• Powerbook Duo and dock station – super versatile, all the benefits of a laptop and a desktop. Not sure why it didn’t do that well. I believe one model of the Duo was the first Powerbook to sport a trackpad instead of a trackball. Personally, I still prefer the trackball, but hard to get one of those in a Macbook Air.
  • Several other Powerbooks, MacBooks (the toilet seat), titanium, aluminum, you name it. Currently I’m sporting an 11″ MacBook Air.
  • A G5 tower, the “cheese grater” – worst computer in the world if you were in IT. REALLY heavy and the handles cut into your hands. Frankly, I’m glad the behemoth is retired.
  • Newton 130 – I never really got to use the Newton. Apple was phasing it out and there was this hot new thing called a Palm Pilot, and that became my first serious PDA. My first smartphone would be a Palm Treo.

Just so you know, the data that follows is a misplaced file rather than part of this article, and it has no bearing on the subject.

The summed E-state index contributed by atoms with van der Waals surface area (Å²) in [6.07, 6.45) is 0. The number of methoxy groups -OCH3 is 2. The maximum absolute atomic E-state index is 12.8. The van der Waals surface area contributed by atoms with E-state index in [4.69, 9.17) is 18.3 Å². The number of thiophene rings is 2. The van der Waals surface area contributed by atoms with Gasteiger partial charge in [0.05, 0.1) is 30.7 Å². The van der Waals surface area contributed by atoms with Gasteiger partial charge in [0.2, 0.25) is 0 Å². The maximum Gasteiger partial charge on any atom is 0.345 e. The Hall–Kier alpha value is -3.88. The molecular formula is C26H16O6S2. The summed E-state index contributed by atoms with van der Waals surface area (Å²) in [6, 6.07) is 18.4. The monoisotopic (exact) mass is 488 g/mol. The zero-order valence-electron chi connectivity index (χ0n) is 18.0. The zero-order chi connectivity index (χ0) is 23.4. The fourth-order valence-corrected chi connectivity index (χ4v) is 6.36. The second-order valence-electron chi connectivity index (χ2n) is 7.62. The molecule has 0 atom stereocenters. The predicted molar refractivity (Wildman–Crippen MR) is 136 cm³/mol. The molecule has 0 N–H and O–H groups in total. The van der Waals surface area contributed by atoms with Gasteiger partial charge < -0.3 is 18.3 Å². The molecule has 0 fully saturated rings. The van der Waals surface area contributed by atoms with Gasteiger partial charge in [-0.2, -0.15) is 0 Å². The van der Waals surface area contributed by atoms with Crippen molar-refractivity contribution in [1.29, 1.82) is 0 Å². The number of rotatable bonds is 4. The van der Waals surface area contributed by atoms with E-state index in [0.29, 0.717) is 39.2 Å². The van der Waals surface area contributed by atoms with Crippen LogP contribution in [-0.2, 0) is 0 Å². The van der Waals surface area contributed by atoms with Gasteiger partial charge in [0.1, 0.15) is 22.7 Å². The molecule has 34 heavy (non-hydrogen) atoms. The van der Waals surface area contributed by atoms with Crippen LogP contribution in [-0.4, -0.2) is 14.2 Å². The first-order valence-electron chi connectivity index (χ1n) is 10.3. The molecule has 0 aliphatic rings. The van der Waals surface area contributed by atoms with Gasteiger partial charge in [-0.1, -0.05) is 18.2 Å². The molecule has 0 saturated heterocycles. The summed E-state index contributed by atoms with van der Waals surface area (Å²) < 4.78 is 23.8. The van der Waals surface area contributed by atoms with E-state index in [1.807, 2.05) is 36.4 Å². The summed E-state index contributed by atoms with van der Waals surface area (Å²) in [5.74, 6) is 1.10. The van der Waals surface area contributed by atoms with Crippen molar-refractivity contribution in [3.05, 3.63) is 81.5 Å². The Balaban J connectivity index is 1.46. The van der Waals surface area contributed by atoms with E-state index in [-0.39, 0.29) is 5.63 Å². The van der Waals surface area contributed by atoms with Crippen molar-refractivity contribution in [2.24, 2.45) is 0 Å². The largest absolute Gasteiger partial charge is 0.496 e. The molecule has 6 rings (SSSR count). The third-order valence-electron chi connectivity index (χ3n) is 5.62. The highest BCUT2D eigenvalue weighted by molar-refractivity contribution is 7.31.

• Newton 2000 – I still love the Newton. Sorry Steve.
  • QuickTake 200 digital camera – took really low resolution photos, but it was my first digital camera.
  • Mac mini – used it to learn how to run OS X Server
  • Apple TV, both the original and the current “hockey puck”. Hobby? Give us a break Apple.
  • Personal laser printer – YES, Apple used to make printers! Go figure.
  • Studio Display, Cinema Display
  • …aaaaaaand a few iMacs
  • iPhone – I’ve owned every model of iPhone except the iPhone 3G. Two of them were stolen prompting premature upgrades. I originally didn’t think I would go the iPhone route, but eventually the Apple fanboy in me and the coolness factor won me over.
  • iPad 2
  • Retina iPad mini

I’m sure I missed something, but here is a couple of pictures of part of my motley crew.

Newtons copy

Maccollection1 copy

 

So there you have it, my life as seen through my relationship with my Apple products from the last 30 years…well, a big chunk of it anyway. In your many, or few, years using Apple products, which was your favorite or most unique? I’m not sure I can pick, but I might lean towards the G4 Cube. Relate a story of you and your Mac history in the comments.